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Network Governance of the Commons

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Type: Conference Paper
Author: Carlsson, Lars; Sandström, Annica
Conference: Survival of the Commons: Mounting Challenges and New Realities, the Eleventh Conference of the International Association for the Study of Common Property
Location: Bali, Indonesia
Conf. Date: June 19-23, 2006
Date: 2006
URI: https://hdl.handle.net/10535/1749
Sector: Social Organization
Subject(s): IASC
common pool resources
joint management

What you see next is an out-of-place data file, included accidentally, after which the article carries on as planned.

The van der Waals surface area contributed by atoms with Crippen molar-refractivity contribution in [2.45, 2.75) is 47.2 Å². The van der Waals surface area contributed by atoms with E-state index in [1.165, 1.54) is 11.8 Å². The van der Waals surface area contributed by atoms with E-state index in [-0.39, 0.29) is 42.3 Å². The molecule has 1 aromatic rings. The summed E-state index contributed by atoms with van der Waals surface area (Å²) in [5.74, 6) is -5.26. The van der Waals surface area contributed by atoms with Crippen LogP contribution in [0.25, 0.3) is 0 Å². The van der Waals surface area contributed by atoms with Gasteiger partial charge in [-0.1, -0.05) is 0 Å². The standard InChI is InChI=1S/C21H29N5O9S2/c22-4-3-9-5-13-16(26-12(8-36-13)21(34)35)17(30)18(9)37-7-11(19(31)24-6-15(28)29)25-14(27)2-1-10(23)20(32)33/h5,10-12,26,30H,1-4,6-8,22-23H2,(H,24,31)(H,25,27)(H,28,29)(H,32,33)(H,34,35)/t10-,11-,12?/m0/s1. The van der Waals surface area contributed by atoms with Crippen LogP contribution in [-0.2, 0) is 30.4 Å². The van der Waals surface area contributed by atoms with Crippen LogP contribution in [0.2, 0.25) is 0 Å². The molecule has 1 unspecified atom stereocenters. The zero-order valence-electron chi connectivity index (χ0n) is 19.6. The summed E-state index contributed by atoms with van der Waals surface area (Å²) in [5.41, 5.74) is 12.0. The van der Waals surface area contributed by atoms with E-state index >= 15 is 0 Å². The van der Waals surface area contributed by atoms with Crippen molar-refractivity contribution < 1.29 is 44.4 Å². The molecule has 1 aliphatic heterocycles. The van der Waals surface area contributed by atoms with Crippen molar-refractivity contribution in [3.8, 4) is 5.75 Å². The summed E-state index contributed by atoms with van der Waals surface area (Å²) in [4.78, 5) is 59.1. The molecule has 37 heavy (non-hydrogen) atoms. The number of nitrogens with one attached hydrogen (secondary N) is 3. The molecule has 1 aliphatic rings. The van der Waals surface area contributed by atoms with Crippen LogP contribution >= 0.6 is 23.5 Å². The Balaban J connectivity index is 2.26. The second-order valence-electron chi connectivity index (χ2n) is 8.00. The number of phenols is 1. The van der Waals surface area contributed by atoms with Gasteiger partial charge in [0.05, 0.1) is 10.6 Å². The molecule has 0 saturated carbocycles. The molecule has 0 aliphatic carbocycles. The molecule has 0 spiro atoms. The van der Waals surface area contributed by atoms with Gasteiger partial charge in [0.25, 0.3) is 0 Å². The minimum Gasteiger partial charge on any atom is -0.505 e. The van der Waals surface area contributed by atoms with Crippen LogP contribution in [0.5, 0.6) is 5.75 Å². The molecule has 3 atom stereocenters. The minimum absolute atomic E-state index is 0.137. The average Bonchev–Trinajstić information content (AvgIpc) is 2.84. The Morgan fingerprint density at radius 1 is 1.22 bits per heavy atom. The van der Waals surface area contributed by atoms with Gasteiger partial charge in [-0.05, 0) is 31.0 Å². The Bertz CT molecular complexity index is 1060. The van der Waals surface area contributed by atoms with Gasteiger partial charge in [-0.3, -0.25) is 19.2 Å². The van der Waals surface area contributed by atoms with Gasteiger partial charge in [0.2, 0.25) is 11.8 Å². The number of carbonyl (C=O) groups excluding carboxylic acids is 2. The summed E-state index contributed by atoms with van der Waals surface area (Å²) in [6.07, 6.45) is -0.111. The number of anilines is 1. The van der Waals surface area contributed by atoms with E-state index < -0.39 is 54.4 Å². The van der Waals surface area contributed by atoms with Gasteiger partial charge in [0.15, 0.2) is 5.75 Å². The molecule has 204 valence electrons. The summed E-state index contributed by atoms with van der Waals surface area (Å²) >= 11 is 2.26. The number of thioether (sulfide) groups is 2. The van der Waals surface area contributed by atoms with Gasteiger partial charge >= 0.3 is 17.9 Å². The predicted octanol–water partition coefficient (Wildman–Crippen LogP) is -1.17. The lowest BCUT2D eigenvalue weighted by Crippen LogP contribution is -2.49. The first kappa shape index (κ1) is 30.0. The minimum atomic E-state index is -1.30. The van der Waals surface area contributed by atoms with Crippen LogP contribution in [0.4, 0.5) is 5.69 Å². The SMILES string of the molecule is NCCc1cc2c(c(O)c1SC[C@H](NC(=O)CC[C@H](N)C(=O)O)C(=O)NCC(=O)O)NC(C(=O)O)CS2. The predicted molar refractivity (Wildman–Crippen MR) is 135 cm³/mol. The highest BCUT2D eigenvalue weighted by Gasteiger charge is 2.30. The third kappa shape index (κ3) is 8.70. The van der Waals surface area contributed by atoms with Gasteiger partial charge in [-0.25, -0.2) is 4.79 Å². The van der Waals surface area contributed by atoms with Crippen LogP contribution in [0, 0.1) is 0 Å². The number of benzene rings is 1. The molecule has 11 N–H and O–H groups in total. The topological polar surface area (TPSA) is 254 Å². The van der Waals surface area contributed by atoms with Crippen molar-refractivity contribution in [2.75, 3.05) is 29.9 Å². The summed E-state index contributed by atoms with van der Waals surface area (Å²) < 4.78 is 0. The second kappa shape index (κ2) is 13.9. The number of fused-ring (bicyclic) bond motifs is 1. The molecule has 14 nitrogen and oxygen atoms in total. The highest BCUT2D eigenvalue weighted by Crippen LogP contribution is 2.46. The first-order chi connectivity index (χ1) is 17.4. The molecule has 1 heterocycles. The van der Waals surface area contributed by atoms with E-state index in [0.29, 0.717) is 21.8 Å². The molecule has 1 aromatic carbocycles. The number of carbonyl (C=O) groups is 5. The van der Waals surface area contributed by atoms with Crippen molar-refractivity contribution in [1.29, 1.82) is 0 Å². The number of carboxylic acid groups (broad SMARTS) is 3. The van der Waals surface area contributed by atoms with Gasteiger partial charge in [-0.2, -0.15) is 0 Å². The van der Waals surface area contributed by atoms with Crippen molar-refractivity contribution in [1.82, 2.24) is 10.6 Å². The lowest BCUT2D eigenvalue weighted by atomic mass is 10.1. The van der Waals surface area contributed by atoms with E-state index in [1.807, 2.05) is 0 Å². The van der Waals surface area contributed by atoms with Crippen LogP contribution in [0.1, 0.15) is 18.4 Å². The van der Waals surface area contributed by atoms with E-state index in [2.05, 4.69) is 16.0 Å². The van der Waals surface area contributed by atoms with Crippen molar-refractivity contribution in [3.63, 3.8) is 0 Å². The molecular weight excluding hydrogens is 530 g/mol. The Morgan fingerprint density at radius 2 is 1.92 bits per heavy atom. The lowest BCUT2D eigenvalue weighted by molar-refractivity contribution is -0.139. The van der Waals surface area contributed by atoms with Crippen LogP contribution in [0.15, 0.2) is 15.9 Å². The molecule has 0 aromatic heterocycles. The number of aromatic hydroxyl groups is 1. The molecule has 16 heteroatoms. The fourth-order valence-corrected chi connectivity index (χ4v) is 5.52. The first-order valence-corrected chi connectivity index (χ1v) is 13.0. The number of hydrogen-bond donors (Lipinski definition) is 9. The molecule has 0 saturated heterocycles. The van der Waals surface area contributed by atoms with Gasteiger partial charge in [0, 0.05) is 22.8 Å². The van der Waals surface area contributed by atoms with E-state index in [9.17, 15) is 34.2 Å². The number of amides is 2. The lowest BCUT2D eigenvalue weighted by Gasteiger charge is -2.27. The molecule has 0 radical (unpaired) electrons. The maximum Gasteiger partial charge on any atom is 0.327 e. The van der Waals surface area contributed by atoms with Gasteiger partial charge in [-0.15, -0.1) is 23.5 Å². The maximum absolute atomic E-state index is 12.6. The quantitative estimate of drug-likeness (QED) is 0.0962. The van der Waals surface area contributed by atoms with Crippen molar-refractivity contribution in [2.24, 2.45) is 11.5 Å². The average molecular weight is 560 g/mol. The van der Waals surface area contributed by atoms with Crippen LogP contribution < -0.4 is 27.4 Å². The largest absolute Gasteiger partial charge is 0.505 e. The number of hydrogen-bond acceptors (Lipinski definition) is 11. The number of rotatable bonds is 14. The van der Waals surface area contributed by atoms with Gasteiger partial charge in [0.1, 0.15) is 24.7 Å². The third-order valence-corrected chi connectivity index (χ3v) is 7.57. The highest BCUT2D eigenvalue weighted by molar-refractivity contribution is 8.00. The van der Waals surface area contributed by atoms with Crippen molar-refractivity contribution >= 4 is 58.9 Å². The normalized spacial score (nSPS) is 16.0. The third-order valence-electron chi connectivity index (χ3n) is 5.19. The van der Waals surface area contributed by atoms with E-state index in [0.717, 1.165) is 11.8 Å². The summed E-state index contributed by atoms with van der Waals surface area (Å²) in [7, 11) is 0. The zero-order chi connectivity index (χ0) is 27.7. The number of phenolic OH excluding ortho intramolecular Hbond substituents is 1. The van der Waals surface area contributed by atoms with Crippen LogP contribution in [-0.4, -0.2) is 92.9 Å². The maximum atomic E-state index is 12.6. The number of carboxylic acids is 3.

Abstract: "The survival of the commons is closely associated with the potential to find ways to strengthen contemporary management systems, making them more responsive to a number of complexities, like the dynamics of ecosystems and related, but often fragmented, institutions. A discussion on the desirability of finding ways to establish so-called cross-scale linkages, i.e. connections among different actors from different levels of organisation and geographical settings, recently has been vitalised in the literature. The establishment of such linkages is believed to have many advantages for the sustainable management of the commons. In the same vein, concepts like adaptive management, co-management and adaptive co-management have been discussed. In essence, these ways of organizing management to generate alternative governance systems are more closely related to network governance and social network theory, than to political administrative hierarchy. However, so far, attempts to incorporate social network analysis (SNA) in this literature have been rather few, and not particularly elaborate. In this paper, a framework for such an approach will be presented. The framework provides an analytical skeleton for the understanding of joint management and the establishment of cross-scale linkages. The relationships between structural network properties - like density, centrality and heterogeneity, and innovation in adaptive co-management systems - are highlighted as major features of high functioning management systems. The paper makes a theoretical and methodological contribution to the understanding of co-management, and thereby to the survival of the commons."

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